Tuesday, February 22, 2011

The City of Bountiful in the Land of Bountiful – Part II

Continuing from the last post, showing that the Lamanite Coriantumr marched up the most capital parts of the land from Zarahemla to Bountiful, it was also shown that the city of Bountiful was probably in the central area of the land, with the land and city of Mulek to the east along the seashore and Land of Bountiful probably stretching to the West Sea. In addition, between the city of Bountiful and the city of Mulek was a wilderness, an unoccupied barren plain (Alma 52:20).

In looking at the Andean region of South America, which is recognized as one of six global areas that saw the indigenous development of civilization (Peru, Ancient Egypt, Mesopotamia, Indus Valley, Yellow River and Mesoamerica), Peru has effectively a dual economy with a relatively modern sector on the coastal plains and a predominantly subsistence sector in the sierra. Subsistence is a type of farming where people grow what they eat, build their own houses, and live without regularly making purchases in the marketplace. This subsistence is a grain-growing agriculture, predominantly wheat and barley, first begun in the Nile, Euphrates and Indus River valleys, around the fifth millennium B.C. and continued on until market-based enterprise became widespread.

A quebradas between the ranges, fertile, beautiful, and part of the capital parts of the land

In the north of Peru, near the Ecuador border, a temperate, fertile valley is surrounded by barren hills in the northern Peruvian Andes. Its tranquil, green valley was once dotted with quishar, que–al, aliso, capuli, and nogal trees and flora. This valley lies between the Cordillera Negra to the west, and the Cordillera Blanca to the east. In between lie narrow valleys called “quebradas,” and between both cordilleras runs the Santa river through a green and well populated valley called Callejon de Huaylas. Today, the largest cities in the region lie between these ranges, including Recuay, Huaraz, Carhuaz, Yungay and Caraz.

Top: An ancient quebradas before planting; bottom: a current quebradas that is now a major city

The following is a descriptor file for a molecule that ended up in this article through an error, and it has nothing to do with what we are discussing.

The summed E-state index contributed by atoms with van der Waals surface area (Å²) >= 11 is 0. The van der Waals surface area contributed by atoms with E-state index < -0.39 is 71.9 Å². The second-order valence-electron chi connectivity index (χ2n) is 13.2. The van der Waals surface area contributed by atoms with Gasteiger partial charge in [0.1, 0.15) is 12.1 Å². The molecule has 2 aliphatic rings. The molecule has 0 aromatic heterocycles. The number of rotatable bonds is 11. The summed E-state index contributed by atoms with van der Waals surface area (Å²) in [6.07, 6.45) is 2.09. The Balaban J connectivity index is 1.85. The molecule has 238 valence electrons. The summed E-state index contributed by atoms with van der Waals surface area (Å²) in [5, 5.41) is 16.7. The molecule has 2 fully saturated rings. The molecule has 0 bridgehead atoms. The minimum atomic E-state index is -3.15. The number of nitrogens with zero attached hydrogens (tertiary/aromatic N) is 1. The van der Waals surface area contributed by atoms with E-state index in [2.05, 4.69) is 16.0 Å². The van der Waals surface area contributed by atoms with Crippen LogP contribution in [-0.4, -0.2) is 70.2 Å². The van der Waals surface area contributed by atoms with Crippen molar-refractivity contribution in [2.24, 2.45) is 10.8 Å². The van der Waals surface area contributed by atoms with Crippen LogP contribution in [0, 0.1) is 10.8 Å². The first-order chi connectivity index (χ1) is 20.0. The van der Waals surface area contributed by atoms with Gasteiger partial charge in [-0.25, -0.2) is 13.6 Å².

Toward the north of these quebradas that make up the capital parts of the land between the ranges, lies the ancient city of Cajamarca, which is the most important city in Peru's northern highlands. It was the place of origin for the pre-Inca culture of Cajamarca, and goes back to B.C. times. Pre-Chavin cultures can be seen in surrounding archaeological sites such as Cumbe Mayo and Kuntur Wasi, and the city traces its cultural heritage back to between 1000 and 200 B.C.

Cajamarca has an equatorial climate, and the richness showed by its pastures and the fecundity (producing abundantly; fertility) of its soils is extraordinary. This area was once covered with native forests and rich topsoil, forming part of an important watershed. Its relatively low highlands areas, with respect to the rest of the national territory, have been favored with a huge mineral richness. Not only gold, silver and copper but also molybdenum and tungsten are extracted in this zone. Ancient gold and silver jewelry workings and outstanding pottery all tell us of the Cajamarca culture in B.C. times. Julio C. Tello, famed Andean archaeologist, reports that the Maranon or Cajamarca culture appeared before 200 B.C. In a nearby settlement named Huacaloma, remains date to 1000 B.C.

The treasure-filled city of Cajamarca Peru is considered the Cultural and Historical Heritage of the Americas. The city has always been noted as a major center of religion, military power and administration. When the Inca took over around 1400 A.D., Cajamarca became an important Incan cultural center and their weavers showed excellence in their workmanship, which reflected the dominant culture of the times. However the Inca never did reach the perfection of the pre-Inca in ceramics, weaving, and the use of gold and silver. Today, Cajamarca still works its farms, mines and handcraft traditions. The weather of Cajamarca is temperate - they have an average annual temperature of 57 degrees Fahrenheit, and their rainy season extends from December until March.

Today Peru is the eighth largest gold producer in the world and largest in South America. The nearby region of Yanacocha has been converted into an industrial gold mine. The combined potential output of the Pierina mines in the north and Yanacocha make up 60% of Peruvian gold production. Yanacocha is one of the largest heap leachable gold mines in the world with production costs of $88 per ounce (year 2000 estimate) and reserves in excess of 35 million ounces of gold. In its first week of operation, Yanacocha yielded over a ton of gold

(See the next post, “City of Bountiful in the Land of Bountiful, Part III,” for the third installment of locating the city of Bountiful)

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